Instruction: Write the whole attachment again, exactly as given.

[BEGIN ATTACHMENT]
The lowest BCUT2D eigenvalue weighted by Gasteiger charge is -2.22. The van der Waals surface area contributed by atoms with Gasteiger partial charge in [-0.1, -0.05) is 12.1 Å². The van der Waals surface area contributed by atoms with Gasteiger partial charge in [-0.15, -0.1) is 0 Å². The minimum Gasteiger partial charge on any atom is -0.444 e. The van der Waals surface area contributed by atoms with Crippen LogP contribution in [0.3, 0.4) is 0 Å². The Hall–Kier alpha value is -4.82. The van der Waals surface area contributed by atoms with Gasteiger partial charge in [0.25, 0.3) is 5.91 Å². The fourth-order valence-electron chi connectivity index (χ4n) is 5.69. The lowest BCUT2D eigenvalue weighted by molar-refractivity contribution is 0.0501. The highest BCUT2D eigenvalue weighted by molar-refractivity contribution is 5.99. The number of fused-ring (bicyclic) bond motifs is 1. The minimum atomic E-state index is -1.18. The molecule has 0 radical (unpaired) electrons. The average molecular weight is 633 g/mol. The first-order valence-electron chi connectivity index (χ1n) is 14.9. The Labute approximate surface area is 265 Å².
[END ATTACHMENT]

The lowest BCUT2D eigenvalue weighted by Gasteiger charge is -2.22. The van der Waals surface area contributed by atoms with Gasteiger partial charge in [-0.1, -0.05) is 12.1 Å². The van der Waals surface area contributed by atoms with Gasteiger partial charge in [-0.15, -0.1) is 0 Å². The minimum Gasteiger partial charge on any atom is -0.444 e. The van der Waals surface area contributed by atoms with Crippen LogP contribution in [0.3, 0.4) is 0 Å². The Hall–Kier alpha value is -4.82. The van der Waals surface area contributed by atoms with Gasteiger partial charge in [0.25, 0.3) is 5.91 Å². The fourth-order valence-electron chi connectivity index (χ4n) is 5.69. The lowest BCUT2D eigenvalue weighted by molar-refractivity contribution is 0.0501. The highest BCUT2D eigenvalue weighted by molar-refractivity contribution is 5.99. The number of fused-ring (bicyclic) bond motifs is 1. The minimum atomic E-state index is -1.18. The molecule has 0 radical (unpaired) electrons. The average molecular weight is 633 g/mol. The first-order valence-electron chi connectivity index (χ1n) is 14.9. The Labute approximate surface area is 265 Å².